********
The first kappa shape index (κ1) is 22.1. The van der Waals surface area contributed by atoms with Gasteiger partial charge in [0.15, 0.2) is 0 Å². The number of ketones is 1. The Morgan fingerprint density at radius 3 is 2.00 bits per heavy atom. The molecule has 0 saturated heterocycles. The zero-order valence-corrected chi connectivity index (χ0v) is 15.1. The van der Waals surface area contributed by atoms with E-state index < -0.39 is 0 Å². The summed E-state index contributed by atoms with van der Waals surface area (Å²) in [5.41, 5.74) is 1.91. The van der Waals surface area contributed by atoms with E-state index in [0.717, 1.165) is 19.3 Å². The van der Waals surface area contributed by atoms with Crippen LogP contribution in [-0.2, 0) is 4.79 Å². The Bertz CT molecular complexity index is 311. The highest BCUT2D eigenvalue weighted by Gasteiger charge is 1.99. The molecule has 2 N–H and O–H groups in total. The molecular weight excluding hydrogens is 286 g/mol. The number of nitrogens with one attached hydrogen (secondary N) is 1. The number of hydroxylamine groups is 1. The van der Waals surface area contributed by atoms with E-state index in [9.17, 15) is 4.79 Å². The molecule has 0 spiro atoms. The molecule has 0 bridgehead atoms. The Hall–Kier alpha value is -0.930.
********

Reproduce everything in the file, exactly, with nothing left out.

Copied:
The first kappa shape index (κ1) is 22.1. The van der Waals surface area contributed by atoms with Gasteiger partial charge in [0.15, 0.2) is 0 Å². The number of ketones is 1. The Morgan fingerprint density at radius 3 is 2.00 bits per heavy atom. The molecule has 0 saturated heterocycles. The zero-order valence-corrected chi connectivity index (χ0v) is 15.1. The van der Waals surface area contributed by atoms with E-state index < -0.39 is 0 Å². The summed E-state index contributed by atoms with van der Waals surface area (Å²) in [5.41, 5.74) is 1.91. The van der Waals surface area contributed by atoms with E-state index in [0.717, 1.165) is 19.3 Å². The van der Waals surface area contributed by atoms with Crippen LogP contribution in [-0.2, 0) is 4.79 Å². The Bertz CT molecular complexity index is 311. The highest BCUT2D eigenvalue weighted by Gasteiger charge is 1.99. The molecule has 2 N–H and O–H groups in total. The molecular weight excluding hydrogens is 286 g/mol. The number of nitrogens with one attached hydrogen (secondary N) is 1. The number of hydroxylamine groups is 1. The van der Waals surface area contributed by atoms with E-state index in [9.17, 15) is 4.79 Å². The molecule has 0 spiro atoms. The molecule has 0 bridgehead atoms. The Hall–Kier alpha value is -0.930.